Republican gubernatorial candidate Ron DeSantis releases environmental platform

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Julie Hauserman photo
Trump and DeSantis
Donald Trump and Ron DeSantis. Ron DeSantiis campaign web site photo

Republican gubernatorial nominee Ron DeSantis released his environmental platform Wednesday, and long-time environmental leaders took a look and found it wanting.

DeSantis comes out strongly on two issues near and dear to Florida environmentalists: He says he’s against fracking and offshore oil drilling along Florida’s coastline, saying in a statement: “Starting day one, DeSantis will utilize his unique relationship with President Trump and his administration to ensure that oil drilling never occurs off Florida’s coastlines.”

Trump has proposed a dramatic plan that would open nearly all U.S. waters to drilling rigs. Florida has an existing ban through 2020 on offshore drilling in the Gulf, and military officials have long warned that allowing oil rigs could would compromise the security of coastal bases. Lobbyists for the petroleum industry are pushing to allow oil exploration along the Atlantic coast.

DeSantis’s other promises on water and land conservation would continue environmental policies that are already in place under Gov. Rick Scott, such as the long-running federal-state financial partnership to restore the Everglades. DeSantis notes that his friendship with Donald Trump will also help on that.

DeSantis says he wants to promote another policy that’s proven controversial – relying more on treated sewage water to meet the state’s water supply demand. He doesn’t mention water conservation measures.

He also says he wants to continue the government’s plan to build a huge South Florida reservoir and pump Lake Okeechobee water that’s polluted by sewage, fertilizer, and manure into it for storage. The idea is to stop the polluted water from flowing down the Caloosahatchee and St. Lucie Rivers to the east and west coasts, where it has turned rivers fluorescent green, wrecked tourism and property values, and spurred on massive sea life die-offs that are making headlines worldwide.

In Congress – where he represented the Jacksonville area – DeSantis opposed federal subsidies for South Florida’s sugar growers, breaking ranks with some of his colleagues. The subsidies to prop up prices for sugar crops still remain in place  – at the same time, taxpayers are forking over billions to pay to clean up agricultural pollution that’s fouled the Everglades.

DeSantis’ platform doesn’t address how he views alternative energy sources like wind and solar, and the gubernatorial candidate did not mention the state’s wildlife.

DeSantis proposes putting more scientists on the case to study red tide outbreaks, pledges to come up with another state plan to protect Florida’s beleaguered fresh water springs, and, without mentioning the words “climate change,” promises to “work with local governments to prioritize sustainable growth and flood mitigation efforts and rising sea levels in South Florida.”

Missing from the plan, according to state environmental advocates, is any sort of strategy to cut pollution spewing out of industrial facilities and huge agricultural operations. Also not mentioned are solutions to the massive problem of septic tank pollution fouling the state’s underground freshwater supplies, or any plan to restore the huge funding cuts Scott made that have hobbled the state’s environmental agencies.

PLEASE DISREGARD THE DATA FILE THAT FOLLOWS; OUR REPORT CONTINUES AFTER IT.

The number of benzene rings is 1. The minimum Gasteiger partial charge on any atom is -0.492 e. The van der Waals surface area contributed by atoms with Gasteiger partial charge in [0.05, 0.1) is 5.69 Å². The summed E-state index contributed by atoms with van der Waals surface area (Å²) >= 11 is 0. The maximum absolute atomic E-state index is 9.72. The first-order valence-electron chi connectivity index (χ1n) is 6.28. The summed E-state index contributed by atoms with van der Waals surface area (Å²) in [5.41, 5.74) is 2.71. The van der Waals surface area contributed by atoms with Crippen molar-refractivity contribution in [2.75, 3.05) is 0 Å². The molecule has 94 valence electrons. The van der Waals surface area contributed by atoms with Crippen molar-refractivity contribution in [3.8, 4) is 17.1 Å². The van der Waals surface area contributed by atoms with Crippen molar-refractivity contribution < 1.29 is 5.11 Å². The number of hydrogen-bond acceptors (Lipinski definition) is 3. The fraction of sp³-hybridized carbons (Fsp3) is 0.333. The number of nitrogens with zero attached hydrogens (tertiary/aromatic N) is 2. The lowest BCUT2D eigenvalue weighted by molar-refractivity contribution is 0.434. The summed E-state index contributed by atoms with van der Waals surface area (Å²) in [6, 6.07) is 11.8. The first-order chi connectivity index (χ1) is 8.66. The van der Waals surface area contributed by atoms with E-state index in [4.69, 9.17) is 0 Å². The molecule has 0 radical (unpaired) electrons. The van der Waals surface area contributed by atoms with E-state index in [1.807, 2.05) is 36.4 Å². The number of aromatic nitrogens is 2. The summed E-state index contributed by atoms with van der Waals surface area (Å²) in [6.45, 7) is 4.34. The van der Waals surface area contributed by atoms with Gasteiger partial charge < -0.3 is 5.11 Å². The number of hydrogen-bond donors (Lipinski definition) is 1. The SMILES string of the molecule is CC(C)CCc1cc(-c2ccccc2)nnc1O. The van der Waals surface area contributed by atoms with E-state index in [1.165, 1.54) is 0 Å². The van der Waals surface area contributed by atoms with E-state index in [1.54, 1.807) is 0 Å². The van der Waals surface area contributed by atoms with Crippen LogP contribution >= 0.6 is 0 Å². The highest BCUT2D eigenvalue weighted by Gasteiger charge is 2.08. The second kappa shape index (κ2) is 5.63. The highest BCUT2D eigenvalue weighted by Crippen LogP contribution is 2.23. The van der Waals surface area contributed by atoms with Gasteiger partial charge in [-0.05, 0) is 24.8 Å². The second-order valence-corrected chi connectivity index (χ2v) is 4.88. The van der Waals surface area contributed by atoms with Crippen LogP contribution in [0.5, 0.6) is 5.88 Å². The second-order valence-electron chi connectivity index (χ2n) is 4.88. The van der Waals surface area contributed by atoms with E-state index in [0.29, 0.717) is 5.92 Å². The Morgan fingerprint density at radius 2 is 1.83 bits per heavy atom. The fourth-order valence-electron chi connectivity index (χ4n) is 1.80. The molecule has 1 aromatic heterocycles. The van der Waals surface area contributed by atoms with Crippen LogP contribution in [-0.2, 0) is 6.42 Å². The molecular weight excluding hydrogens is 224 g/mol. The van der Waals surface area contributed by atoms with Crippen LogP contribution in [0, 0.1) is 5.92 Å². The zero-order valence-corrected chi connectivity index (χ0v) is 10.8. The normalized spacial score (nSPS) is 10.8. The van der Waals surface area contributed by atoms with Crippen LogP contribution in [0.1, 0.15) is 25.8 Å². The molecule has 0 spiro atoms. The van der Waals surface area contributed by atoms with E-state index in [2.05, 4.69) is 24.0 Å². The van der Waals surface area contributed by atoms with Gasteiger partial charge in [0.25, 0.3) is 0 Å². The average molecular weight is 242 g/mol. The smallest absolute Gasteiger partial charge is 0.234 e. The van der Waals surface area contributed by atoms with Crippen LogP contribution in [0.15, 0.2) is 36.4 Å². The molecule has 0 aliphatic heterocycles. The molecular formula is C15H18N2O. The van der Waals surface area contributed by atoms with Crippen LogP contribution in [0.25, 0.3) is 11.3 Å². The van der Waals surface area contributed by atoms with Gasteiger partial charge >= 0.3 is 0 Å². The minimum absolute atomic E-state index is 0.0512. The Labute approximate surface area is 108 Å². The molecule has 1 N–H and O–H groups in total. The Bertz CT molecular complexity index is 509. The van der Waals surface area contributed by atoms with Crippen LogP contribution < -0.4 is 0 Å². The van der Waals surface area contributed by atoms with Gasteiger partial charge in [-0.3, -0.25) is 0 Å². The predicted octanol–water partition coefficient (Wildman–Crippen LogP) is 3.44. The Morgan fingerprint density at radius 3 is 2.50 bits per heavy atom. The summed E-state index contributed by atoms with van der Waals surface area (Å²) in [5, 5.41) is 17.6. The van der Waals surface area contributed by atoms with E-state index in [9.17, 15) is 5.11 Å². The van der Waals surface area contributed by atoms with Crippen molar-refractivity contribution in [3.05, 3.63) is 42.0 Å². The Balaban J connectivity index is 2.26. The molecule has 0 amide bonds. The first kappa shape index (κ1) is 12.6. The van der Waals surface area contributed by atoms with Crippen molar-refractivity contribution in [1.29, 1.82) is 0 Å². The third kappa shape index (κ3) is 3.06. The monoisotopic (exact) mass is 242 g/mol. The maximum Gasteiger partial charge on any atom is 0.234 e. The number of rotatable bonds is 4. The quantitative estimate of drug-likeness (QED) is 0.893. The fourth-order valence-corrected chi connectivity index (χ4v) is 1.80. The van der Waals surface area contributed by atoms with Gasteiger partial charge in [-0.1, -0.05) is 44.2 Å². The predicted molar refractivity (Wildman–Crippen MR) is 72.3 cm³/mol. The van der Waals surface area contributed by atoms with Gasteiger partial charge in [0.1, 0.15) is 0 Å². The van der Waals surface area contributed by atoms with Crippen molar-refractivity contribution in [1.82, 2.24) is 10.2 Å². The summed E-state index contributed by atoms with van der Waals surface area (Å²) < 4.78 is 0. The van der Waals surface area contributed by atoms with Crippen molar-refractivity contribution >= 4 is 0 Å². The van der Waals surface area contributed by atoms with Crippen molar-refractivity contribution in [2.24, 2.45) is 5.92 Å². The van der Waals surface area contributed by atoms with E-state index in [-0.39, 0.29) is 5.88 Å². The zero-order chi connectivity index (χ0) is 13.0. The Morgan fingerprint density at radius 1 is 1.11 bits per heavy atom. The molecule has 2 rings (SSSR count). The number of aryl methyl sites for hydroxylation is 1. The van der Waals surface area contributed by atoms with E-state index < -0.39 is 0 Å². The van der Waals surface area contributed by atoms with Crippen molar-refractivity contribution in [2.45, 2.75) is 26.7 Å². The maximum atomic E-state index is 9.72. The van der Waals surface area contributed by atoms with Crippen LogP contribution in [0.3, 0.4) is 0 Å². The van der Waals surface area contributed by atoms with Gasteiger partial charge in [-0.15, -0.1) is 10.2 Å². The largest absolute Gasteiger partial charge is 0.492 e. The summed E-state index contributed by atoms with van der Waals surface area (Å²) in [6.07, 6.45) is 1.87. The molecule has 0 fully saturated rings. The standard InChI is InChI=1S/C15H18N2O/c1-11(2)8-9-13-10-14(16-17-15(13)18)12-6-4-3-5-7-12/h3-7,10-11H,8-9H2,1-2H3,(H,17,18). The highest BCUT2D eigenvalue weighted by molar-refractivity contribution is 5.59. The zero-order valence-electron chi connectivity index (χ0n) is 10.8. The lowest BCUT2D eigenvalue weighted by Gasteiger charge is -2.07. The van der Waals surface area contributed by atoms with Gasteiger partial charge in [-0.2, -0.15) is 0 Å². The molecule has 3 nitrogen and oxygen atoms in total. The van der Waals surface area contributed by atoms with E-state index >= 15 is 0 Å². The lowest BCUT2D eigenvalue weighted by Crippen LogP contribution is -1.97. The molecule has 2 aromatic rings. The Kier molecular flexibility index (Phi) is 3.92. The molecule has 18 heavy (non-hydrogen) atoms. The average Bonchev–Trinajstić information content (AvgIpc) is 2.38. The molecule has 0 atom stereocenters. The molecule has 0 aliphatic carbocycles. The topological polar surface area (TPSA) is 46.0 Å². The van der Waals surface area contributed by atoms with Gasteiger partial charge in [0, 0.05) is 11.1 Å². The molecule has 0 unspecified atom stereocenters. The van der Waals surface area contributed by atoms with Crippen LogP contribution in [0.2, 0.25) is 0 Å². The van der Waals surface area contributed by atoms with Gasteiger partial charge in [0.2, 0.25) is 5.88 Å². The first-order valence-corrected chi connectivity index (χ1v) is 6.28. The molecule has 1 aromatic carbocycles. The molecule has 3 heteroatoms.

“These are the same policies from Rick Scott which caused the algae crisis,” charged David Guest, an attorney who has litigated Florida environmental cases for more than three decades.

Aliki Moncrief, executive director of the League of Conservation Voters, said her organization has endorsed DeSantis’s opponent Democrat Andrew Gillum. Of DeSantis’s environmental platform, she said:

“It almost reads like he’s applying for a branch manager for the branch of the Trump administration,” Moncrief said. “I mean, it’s like he’s rearranging the furniture while the house is burning down, and that’s just not good enough.”

Julie Hauserman
Julie Hauserman has been writing about Florida for more than 30 years. She is a former Capitol bureau reporter for the St. Petersburg (Tampa Bay) Times, and reported for The Stuart News and the Tallahassee Democrat. She was a national commentator for National Public Radio’s Weekend Edition Sunday and The Splendid Table . She has won many awards, including two nominations for the Pulitzer Prize. Her work is featured in several Florida anthologies, including The Wild Heart of Florida , The Book of the Everglades , and Between Two Rivers . Her new book - Drawn to The Deep, a University Press of Florida biography of Florida cave diver and National Geographic explorer Wes Skiles - comes out this fall.

4 COMMENTS

  1. Even though I’m a Republican when it comes to the environment I don’t trust them at all. We need many more sewage treatment plants here in polluted Florida and that means $$$$$$$.

  2. Tree huggers will not be happy with any program that they have not created themselves. Personally I don’t like DeSantis but I think he has made a good start. Weren’t these the same people who said it was impossible to have clean coal-fired power plants?

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